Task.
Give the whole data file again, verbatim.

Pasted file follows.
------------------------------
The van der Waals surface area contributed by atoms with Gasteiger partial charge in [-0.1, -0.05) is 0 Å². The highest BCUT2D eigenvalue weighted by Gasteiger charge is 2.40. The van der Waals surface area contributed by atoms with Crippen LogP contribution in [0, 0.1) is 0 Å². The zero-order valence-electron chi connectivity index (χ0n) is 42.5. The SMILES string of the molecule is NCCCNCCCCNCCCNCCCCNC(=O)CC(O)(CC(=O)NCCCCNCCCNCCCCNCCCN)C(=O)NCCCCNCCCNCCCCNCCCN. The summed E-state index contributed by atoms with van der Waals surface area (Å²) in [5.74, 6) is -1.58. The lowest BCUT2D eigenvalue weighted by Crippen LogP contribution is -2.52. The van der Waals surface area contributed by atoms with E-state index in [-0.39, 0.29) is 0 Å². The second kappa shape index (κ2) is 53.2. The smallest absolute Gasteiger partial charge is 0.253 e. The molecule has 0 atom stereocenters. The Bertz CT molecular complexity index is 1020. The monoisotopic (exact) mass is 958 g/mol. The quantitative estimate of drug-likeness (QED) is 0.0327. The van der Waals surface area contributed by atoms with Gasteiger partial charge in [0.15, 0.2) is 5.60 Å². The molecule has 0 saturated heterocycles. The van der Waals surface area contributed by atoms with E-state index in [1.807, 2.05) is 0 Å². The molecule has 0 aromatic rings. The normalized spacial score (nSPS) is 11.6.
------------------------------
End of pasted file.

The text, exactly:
The van der Waals surface area contributed by atoms with Gasteiger partial charge in [-0.1, -0.05) is 0 Å². The highest BCUT2D eigenvalue weighted by Gasteiger charge is 2.40. The van der Waals surface area contributed by atoms with Crippen LogP contribution in [0, 0.1) is 0 Å². The zero-order valence-electron chi connectivity index (χ0n) is 42.5. The SMILES string of the molecule is NCCCNCCCCNCCCNCCCCNC(=O)CC(O)(CC(=O)NCCCCNCCCNCCCCNCCCN)C(=O)NCCCCNCCCNCCCCNCCCN. The summed E-state index contributed by atoms with van der Waals surface area (Å²) in [5.74, 6) is -1.58. The lowest BCUT2D eigenvalue weighted by Crippen LogP contribution is -2.52. The van der Waals surface area contributed by atoms with E-state index in [-0.39, 0.29) is 0 Å². The second kappa shape index (κ2) is 53.2. The smallest absolute Gasteiger partial charge is 0.253 e. The molecule has 0 atom stereocenters. The Bertz CT molecular complexity index is 1020. The monoisotopic (exact) mass is 958 g/mol. The quantitative estimate of drug-likeness (QED) is 0.0327. The van der Waals surface area contributed by atoms with Gasteiger partial charge in [0.15, 0.2) is 5.60 Å². The molecule has 0 saturated heterocycles. The van der Waals surface area contributed by atoms with E-state index in [1.807, 2.05) is 0 Å². The molecule has 0 aromatic rings. The normalized spacial score (nSPS) is 11.6.